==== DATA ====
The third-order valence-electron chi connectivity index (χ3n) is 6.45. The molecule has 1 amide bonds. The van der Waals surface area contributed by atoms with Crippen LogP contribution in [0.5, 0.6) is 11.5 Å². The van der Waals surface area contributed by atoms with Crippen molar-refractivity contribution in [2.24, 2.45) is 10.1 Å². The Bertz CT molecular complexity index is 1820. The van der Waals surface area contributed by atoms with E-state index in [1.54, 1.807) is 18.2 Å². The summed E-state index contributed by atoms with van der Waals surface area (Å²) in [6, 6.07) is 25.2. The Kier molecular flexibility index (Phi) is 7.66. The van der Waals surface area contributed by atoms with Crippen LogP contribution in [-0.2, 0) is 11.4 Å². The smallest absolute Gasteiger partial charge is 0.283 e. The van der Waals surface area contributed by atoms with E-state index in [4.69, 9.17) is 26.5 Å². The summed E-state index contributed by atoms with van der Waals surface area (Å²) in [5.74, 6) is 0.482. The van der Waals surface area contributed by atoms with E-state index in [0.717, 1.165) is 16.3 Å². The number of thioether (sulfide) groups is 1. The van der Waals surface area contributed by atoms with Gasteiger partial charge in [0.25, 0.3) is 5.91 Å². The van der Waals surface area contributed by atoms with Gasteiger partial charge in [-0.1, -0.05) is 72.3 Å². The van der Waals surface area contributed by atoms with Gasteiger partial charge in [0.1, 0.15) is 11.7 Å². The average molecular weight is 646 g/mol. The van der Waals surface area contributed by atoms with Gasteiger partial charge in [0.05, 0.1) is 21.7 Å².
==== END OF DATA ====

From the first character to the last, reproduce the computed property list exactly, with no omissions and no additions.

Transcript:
The third-order valence-electron chi connectivity index (χ3n) is 6.45. The molecule has 1 amide bonds. The van der Waals surface area contributed by atoms with Crippen LogP contribution in [0.5, 0.6) is 11.5 Å². The van der Waals surface area contributed by atoms with Crippen molar-refractivity contribution in [2.24, 2.45) is 10.1 Å². The Bertz CT molecular complexity index is 1820. The van der Waals surface area contributed by atoms with E-state index in [1.54, 1.807) is 18.2 Å². The summed E-state index contributed by atoms with van der Waals surface area (Å²) in [6, 6.07) is 25.2. The Kier molecular flexibility index (Phi) is 7.66. The van der Waals surface area contributed by atoms with Crippen LogP contribution in [-0.2, 0) is 11.4 Å². The smallest absolute Gasteiger partial charge is 0.283 e. The van der Waals surface area contributed by atoms with E-state index in [4.69, 9.17) is 26.5 Å². The summed E-state index contributed by atoms with van der Waals surface area (Å²) in [5.74, 6) is 0.482. The van der Waals surface area contributed by atoms with E-state index in [0.717, 1.165) is 16.3 Å². The number of thioether (sulfide) groups is 1. The van der Waals surface area contributed by atoms with Gasteiger partial charge in [0.25, 0.3) is 5.91 Å². The van der Waals surface area contributed by atoms with Gasteiger partial charge in [-0.1, -0.05) is 72.3 Å². The van der Waals surface area contributed by atoms with Gasteiger partial charge in [0.1, 0.15) is 11.7 Å². The average molecular weight is 646 g/mol. The van der Waals surface area contributed by atoms with Gasteiger partial charge in [0.05, 0.1) is 21.7 Å².